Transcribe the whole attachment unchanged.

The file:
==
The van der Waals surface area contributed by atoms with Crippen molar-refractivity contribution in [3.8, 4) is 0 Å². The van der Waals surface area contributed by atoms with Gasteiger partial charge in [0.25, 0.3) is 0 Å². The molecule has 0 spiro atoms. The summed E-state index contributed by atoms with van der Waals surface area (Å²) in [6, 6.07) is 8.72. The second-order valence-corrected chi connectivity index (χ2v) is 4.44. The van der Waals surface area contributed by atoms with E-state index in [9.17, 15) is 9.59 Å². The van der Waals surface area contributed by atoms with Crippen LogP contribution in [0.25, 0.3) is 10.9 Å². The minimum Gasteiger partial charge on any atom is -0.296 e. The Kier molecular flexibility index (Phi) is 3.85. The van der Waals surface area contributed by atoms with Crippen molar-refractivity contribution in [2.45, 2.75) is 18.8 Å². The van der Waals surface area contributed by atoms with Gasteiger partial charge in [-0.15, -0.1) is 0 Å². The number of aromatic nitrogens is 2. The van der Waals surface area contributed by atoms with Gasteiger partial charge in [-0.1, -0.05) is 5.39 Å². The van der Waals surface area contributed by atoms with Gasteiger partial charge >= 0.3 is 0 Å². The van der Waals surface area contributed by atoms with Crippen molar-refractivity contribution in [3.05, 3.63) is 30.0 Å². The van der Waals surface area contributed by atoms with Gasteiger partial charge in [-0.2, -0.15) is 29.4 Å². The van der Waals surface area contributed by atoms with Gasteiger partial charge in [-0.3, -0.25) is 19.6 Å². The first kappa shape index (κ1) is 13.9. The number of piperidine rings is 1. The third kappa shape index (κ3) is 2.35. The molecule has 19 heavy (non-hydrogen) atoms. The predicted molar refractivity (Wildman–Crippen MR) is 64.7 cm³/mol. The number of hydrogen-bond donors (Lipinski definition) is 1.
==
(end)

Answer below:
The van der Waals surface area contributed by atoms with Crippen molar-refractivity contribution in [3.8, 4) is 0 Å². The van der Waals surface area contributed by atoms with Gasteiger partial charge in [0.25, 0.3) is 0 Å². The molecule has 0 spiro atoms. The summed E-state index contributed by atoms with van der Waals surface area (Å²) in [6, 6.07) is 8.72. The second-order valence-corrected chi connectivity index (χ2v) is 4.44. The van der Waals surface area contributed by atoms with E-state index in [9.17, 15) is 9.59 Å². The van der Waals surface area contributed by atoms with Crippen LogP contribution in [0.25, 0.3) is 10.9 Å². The minimum Gasteiger partial charge on any atom is -0.296 e. The Kier molecular flexibility index (Phi) is 3.85. The van der Waals surface area contributed by atoms with Crippen molar-refractivity contribution in [2.45, 2.75) is 18.8 Å². The van der Waals surface area contributed by atoms with Gasteiger partial charge in [-0.15, -0.1) is 0 Å². The number of aromatic nitrogens is 2. The van der Waals surface area contributed by atoms with Gasteiger partial charge in [-0.1, -0.05) is 5.39 Å². The van der Waals surface area contributed by atoms with Gasteiger partial charge >= 0.3 is 0 Å². The van der Waals surface area contributed by atoms with Crippen molar-refractivity contribution in [3.05, 3.63) is 30.0 Å². The van der Waals surface area contributed by atoms with Gasteiger partial charge in [-0.2, -0.15) is 29.4 Å². The van der Waals surface area contributed by atoms with Gasteiger partial charge in [-0.3, -0.25) is 19.6 Å². The first kappa shape index (κ1) is 13.9. The number of piperidine rings is 1. The third kappa shape index (κ3) is 2.35. The molecule has 19 heavy (non-hydrogen) atoms. The predicted molar refractivity (Wildman–Crippen MR) is 64.7 cm³/mol. The number of hydrogen-bond donors (Lipinski definition) is 1.